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How to Purchase an Under-Con Property
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How to Purchase an Under-Con Property

by programmerApril 3, 2016

First off, don’t be alarmed by the word “con” in “under-con”; it is simply an abbreviation for “construction”, and it spells “under-construction” in full, which is basically a project that’s in the process of being physically realised on site. (Hopefully) no conning involved! And yes, purchasing under-con is a pretty common practice, although it differs from outright final product purchases.

What It Means to Buy Under-Con

The process of purchasing an under-con property is also known as purchasing off-the-plan, because you’ll be making your purchase based on your evaluation of two-dimensional drawings, artist impressions, and perhaps a show unit if it’s already up, as opposed to purchasing a completely constructed property which you can walk into and experience first-hand. You’ll be dealing directly with the developer rather than through a middle-person. You’ll be paying for your purchase in stages.

What Happens When You Purchase Under-Con

1. Signing of the Letter of Intent

The letter of intent, or letter of offer, indicates your intent to purchase a particular unit. Once signed by both you and the developer, you’ll have to cough up an earnest deposit (not to be confused with down-payment) for your purchase, which will become part of your down-payment upon the signing of a legal Sales and Purchase Agreement (SPA). Think of the earnest deposit as a sub-set of your 10% down-payment. Both this deposit and the letter of intent locks your ownership to that unit so you won’t be able to sell it to a different party until the hand-over of keys takes place.

2. Get a Lawyer to Draw Up the SPA

There are two ways you can go about this step. The first is to go with a lawyer that’s provided by the developer. “Free legal fees” is becoming an increasingly common feature in new launches. This means that the SPA has been conveniently drawn up for you, but since the developer is also that lawyer’s pay-master, you can expect the SPA to lean a certain way, to a certain extent. On the other hand, you can also elect your own solicitor to draw up the SPA for a fairer contract. The SPA is to be drawn up and signed – executed – within a fortnight from the date the letter of intent is signed.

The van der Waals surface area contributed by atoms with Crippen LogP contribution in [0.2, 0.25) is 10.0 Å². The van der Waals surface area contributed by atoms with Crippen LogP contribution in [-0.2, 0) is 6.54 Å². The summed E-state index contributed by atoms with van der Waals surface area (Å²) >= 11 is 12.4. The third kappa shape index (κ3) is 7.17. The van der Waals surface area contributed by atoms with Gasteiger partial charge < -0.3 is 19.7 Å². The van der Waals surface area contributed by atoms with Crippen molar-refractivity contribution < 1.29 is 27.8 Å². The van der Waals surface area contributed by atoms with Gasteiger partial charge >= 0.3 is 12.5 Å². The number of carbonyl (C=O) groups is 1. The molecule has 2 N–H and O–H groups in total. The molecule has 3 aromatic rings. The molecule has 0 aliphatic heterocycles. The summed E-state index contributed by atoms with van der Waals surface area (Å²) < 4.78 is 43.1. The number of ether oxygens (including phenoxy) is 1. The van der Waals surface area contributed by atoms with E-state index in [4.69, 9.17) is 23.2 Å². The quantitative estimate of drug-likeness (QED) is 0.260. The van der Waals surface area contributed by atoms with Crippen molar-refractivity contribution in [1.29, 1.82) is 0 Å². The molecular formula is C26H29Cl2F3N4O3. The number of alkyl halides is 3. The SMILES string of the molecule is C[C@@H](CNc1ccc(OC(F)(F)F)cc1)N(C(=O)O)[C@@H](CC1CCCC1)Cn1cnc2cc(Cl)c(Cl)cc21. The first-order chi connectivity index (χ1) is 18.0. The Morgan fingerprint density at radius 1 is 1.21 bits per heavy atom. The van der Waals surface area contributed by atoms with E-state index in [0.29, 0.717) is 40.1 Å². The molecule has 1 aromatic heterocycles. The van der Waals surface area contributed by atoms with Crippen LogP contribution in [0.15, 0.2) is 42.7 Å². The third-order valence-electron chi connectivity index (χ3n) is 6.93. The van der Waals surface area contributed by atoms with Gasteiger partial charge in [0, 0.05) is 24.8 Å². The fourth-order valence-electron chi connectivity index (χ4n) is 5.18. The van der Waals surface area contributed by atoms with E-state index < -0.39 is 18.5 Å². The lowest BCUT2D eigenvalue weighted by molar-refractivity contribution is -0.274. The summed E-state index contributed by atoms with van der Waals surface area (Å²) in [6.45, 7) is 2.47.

3. The Developer Transfers the Title to You

A memorandum from the developer will transfer ownership of the unit to you. In the absence of a title, such as when the strata title application of the land is still in progress, a deed of assignment will give you the rights and benefits of your title to you under the SPA.

4. Submit Land Office Forms for Government Approval

Your purchase isn’t just at the mercy of your bank or, if it’s a certain type of property, your eligibility; your purchase also has to be approved by the state government. The Land Office (Pejabat Tanah) is the state government arm that handles this, so you’ll have to submit the appropriate forms to that department for approval.

5. Pay Up the Down-Payment

Upon signing the SPA, it’s time for you to pay the full down-payment for your unit, which is usually 10% of the purchase price. This means you’ll have to pay the remaining 8% of the purchase price is put towards the down-payment, on top of the 2% earnest deposit paid earlier.

6. Pay the Remaining Sum Progressively

The remaining 90% of the purchase price shall be paid progressively, calculated based on percentages for each stage of construction works completed or commenced, depending on whether a Schedule SPA or a Non-Schedule SPA is used. The progress claims must be submitted by the developer to be certified by the architect in charge as well as the surveyor before it becomes valid billings to you, the purchaser.


You’ll need the ability to visualise the spaces from the two-dimensional drawings when you purchase an under-con property, as well as a sense of trust in the developer and/or contractor constructing the project that they will deliver a quality product as promised. Purchasing an under-con property can be significantly cheaper than purchasing a completed unit, especially if you managed to snag a first-phase unit in a multi-phase masterplan.

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